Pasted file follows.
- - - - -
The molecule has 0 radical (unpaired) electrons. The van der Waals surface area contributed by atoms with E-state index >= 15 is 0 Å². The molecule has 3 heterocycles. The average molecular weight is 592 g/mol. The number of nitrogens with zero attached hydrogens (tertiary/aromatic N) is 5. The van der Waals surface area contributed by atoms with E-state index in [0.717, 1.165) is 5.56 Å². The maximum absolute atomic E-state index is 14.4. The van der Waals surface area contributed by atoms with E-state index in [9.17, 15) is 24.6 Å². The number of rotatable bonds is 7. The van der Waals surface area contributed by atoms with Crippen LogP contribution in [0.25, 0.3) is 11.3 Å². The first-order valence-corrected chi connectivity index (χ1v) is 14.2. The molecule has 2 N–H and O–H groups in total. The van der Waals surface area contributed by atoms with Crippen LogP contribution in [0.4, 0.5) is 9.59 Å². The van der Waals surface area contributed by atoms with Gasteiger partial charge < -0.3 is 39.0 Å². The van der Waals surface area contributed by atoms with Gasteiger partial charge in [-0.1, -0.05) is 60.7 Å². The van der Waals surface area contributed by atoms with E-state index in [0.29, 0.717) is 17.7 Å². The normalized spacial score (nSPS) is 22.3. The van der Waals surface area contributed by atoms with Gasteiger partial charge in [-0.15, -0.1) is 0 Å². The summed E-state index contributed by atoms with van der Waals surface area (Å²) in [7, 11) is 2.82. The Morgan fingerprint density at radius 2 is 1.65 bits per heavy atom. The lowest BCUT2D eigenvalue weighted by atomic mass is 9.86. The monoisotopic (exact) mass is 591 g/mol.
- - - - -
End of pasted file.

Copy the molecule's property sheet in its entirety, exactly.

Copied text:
The molecule has 0 radical (unpaired) electrons. The van der Waals surface area contributed by atoms with E-state index >= 15 is 0 Å². The molecule has 3 heterocycles. The average molecular weight is 592 g/mol. The number of nitrogens with zero attached hydrogens (tertiary/aromatic N) is 5. The van der Waals surface area contributed by atoms with E-state index in [0.717, 1.165) is 5.56 Å². The maximum absolute atomic E-state index is 14.4. The van der Waals surface area contributed by atoms with E-state index in [9.17, 15) is 24.6 Å². The number of rotatable bonds is 7. The van der Waals surface area contributed by atoms with Crippen LogP contribution in [0.25, 0.3) is 11.3 Å². The first-order valence-corrected chi connectivity index (χ1v) is 14.2. The molecule has 2 N–H and O–H groups in total. The van der Waals surface area contributed by atoms with Crippen LogP contribution in [0.4, 0.5) is 9.59 Å². The van der Waals surface area contributed by atoms with Gasteiger partial charge < -0.3 is 39.0 Å². The van der Waals surface area contributed by atoms with Gasteiger partial charge in [-0.1, -0.05) is 60.7 Å². The van der Waals surface area contributed by atoms with E-state index in [0.29, 0.717) is 17.7 Å². The normalized spacial score (nSPS) is 22.3. The van der Waals surface area contributed by atoms with Gasteiger partial charge in [-0.15, -0.1) is 0 Å². The summed E-state index contributed by atoms with van der Waals surface area (Å²) in [7, 11) is 2.82. The Morgan fingerprint density at radius 2 is 1.65 bits per heavy atom. The lowest BCUT2D eigenvalue weighted by atomic mass is 9.86. The monoisotopic (exact) mass is 591 g/mol.